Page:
Saturday, January 08, 2011

TIA ~ mini stroke

Numb and tingling sensations in one arm?
Difficulty with speech?
The Doctor leaned over and told him that he'd had not one, but two 'mini-strokes' or TIA's.
He didn't want to hear that.
In fact he grumped about it all the way home and the next morning when he had to look at the medications he was to begin taking.

*Why do I have to take these?*
Well he knew darn well.
He was being like an obstinate child and pouting a bit at the same time.

I tried to reassure him, that these meds where merely 'preventative medicine'. No one likes to hear that they may have health issues.
Ignore them and they go away?
No they don't.

Exercise and good eating habits don't always keep you from the risk pool. Things such as age and how your body metabolizes cholesterol, along with blood pressure factor into this equation.
It is especially hard to take when your doctor proclaimed you extremely healthy for your age at the last visit.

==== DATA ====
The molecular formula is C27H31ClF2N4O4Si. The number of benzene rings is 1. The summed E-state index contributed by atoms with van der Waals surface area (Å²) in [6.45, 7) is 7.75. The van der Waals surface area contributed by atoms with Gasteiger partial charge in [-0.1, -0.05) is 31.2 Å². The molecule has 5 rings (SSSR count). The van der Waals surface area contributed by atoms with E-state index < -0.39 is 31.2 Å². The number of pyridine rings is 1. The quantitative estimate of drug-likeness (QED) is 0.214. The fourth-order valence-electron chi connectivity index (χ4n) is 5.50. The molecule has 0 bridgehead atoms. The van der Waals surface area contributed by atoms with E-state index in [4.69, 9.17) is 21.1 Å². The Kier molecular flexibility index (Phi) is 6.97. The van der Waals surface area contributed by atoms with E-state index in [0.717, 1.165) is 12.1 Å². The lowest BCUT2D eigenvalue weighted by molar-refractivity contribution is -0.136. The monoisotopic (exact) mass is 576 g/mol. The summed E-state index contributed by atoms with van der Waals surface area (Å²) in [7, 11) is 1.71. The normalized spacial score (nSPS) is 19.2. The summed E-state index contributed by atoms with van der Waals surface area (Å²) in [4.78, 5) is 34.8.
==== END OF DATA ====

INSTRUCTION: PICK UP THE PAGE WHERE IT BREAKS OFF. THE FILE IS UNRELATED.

Easy to concentrate on that and not the current matter at hand.

More Anger.
[Your body has betrayed you!]
[How could your body betray you like this?]
[What happens next?]

Next there will be tests. But the gloom and doom of another 'Event' does hang over our heads.
I can't deny that. But at least I am prepared that not only can it happen to him, but to anyone.

Isn't it awful to find out that you are not super-human anymore?
Hard wake up call to answer to.

*A transient ischemic attack (TIA) is an episode in which a person has stroke -like symptoms for up to 1-2 hours.

A TIA is often considered a warning sign that a true stroke may happen in the future if something is not done to prevent it.

A transient ischemic attack (TIA) is caused by temporary disturbance of blood supply to an area of the brain, which results in a sudden, brief decrease in brain function. (A decrease in brain function is called a neurologic deficit.)

A TIA is different than a stroke. Unlike from a stroke, a TIA does not cause brain tissue to die. The symptoms of TIAs do not last as long as a stroke and do not show changes on CT or MRI scans. (Strokes usually show changes on such tests.)*

Taken from:

Medline Plus, National Institute for Health

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